1Key Laboratory of Crop Growth Regulation, Ministry of Agriculture, Nanjing Agricultural University, Nanjing 210095, Jiangsu Province, PR China. b
2Key Laboratory of Crop Growth Regulation, Ministry of Agriculture, Nanjing Agricultural University, Nanjing 210095, Jiangsu Province, PR China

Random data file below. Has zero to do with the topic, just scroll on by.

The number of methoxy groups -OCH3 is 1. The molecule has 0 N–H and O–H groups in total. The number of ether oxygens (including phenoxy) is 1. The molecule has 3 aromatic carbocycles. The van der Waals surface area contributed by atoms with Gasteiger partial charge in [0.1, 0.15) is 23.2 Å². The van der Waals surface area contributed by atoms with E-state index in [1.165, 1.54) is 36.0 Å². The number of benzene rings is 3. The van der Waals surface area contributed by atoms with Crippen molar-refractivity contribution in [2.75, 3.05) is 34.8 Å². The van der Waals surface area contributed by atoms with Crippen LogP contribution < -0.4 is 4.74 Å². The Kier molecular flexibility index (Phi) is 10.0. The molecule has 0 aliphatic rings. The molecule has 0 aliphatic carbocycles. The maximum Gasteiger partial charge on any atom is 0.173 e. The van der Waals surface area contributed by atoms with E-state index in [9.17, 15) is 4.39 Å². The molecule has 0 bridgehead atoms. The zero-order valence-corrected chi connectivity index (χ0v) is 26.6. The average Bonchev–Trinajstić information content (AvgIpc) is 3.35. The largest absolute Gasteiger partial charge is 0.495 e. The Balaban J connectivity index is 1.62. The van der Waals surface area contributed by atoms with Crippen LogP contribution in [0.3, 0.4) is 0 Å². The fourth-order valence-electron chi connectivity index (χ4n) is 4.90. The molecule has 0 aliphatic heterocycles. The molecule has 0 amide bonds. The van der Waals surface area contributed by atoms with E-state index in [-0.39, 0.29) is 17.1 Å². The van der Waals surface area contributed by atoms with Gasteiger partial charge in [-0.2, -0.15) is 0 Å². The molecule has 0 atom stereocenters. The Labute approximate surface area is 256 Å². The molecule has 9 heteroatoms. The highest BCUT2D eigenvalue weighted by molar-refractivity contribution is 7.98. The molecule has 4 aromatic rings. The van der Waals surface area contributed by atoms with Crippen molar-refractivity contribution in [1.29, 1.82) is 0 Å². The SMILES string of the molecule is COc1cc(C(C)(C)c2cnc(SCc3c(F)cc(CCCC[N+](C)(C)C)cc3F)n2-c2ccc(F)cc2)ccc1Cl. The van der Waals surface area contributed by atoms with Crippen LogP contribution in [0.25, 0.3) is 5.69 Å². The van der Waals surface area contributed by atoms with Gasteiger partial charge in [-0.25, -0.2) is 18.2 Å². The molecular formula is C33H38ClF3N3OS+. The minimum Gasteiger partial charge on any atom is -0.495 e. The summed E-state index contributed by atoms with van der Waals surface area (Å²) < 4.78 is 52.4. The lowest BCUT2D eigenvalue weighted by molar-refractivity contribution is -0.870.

Wheat–cotton double cropping practices on a large scale in cotton belt of the Yellow River Valley and the Yangtze River Valley in China. Field experiments were conducted to determine the effects of wheat–cotton double cropping on cotton biomass accumulation and yield formation during 2011/12 and 2012/13 growing seasons. Two cotton cultivars, Siza 3 (mid–late maturity) and CCRI 50 (early maturity), were used in three cropping systems including monoculture cotton (MC), wheat/intercropped cotton (W/IC) and wheat/direct–seeded cotton (W/DC). Lint yield in double cropping systems were significantly lower than that in monoculture. Compared with MC for Siza 3, lint yield in W/IC and W/DC were decreased by 10.9 and 41.8%, respectively and 9.9 and 35.9% for CCRI 50, respectively. These reductions were largely ascribed to the fewer cotton bolls per unit area. Growth analysis showed that IC showed a pronounced delay in early development due to the initial shading from wheat on cotton seedlings and owing to delayed sowing, DC was easily affected by lower temperature during flowering and boll formation stage. And that consequently was delaying reproductive development, affecting cotton biomass accumulation and distribution and finally limiting crop productivity. Further, the diminished source capacity coupled with inadequate biomass production was the main determinant factor to limit lint yield in W/IC, while the reduced sink capacity with less partition to reproductive organs was the primary factor limiting lint yield in W/DC. Comparing to mid–late maturity of Siza 3, early maturity cultivar of CCRI 50 had a yield advantage in double cropping sequential system, since its shorter growing period.